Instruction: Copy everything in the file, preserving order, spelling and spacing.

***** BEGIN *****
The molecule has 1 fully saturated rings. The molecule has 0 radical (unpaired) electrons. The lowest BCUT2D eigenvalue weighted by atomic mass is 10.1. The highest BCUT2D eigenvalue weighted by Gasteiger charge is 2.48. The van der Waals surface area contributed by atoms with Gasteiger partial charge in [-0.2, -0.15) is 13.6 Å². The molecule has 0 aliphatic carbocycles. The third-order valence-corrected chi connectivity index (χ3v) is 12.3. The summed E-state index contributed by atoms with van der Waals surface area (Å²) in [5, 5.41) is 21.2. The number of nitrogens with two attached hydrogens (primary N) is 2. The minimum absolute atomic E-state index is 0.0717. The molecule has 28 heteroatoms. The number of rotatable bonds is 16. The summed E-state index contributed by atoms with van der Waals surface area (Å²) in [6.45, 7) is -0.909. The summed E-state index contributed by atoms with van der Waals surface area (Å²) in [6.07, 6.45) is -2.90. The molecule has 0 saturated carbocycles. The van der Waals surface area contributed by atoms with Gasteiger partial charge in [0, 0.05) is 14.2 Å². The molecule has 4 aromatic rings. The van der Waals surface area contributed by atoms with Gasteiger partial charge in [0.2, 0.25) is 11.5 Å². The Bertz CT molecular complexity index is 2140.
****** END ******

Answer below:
The molecule has 1 fully saturated rings. The molecule has 0 radical (unpaired) electrons. The lowest BCUT2D eigenvalue weighted by atomic mass is 10.1. The highest BCUT2D eigenvalue weighted by Gasteiger charge is 2.48. The van der Waals surface area contributed by atoms with Gasteiger partial charge in [-0.2, -0.15) is 13.6 Å². The molecule has 0 aliphatic carbocycles. The third-order valence-corrected chi connectivity index (χ3v) is 12.3. The summed E-state index contributed by atoms with van der Waals surface area (Å²) in [5, 5.41) is 21.2. The number of nitrogens with two attached hydrogens (primary N) is 2. The minimum absolute atomic E-state index is 0.0717. The molecule has 28 heteroatoms. The number of rotatable bonds is 16. The summed E-state index contributed by atoms with van der Waals surface area (Å²) in [6.45, 7) is -0.909. The summed E-state index contributed by atoms with van der Waals surface area (Å²) in [6.07, 6.45) is -2.90. The molecule has 0 saturated carbocycles. The van der Waals surface area contributed by atoms with Gasteiger partial charge in [0, 0.05) is 14.2 Å². The molecule has 4 aromatic rings. The van der Waals surface area contributed by atoms with Gasteiger partial charge in [0.2, 0.25) is 11.5 Å². The Bertz CT molecular complexity index is 2140.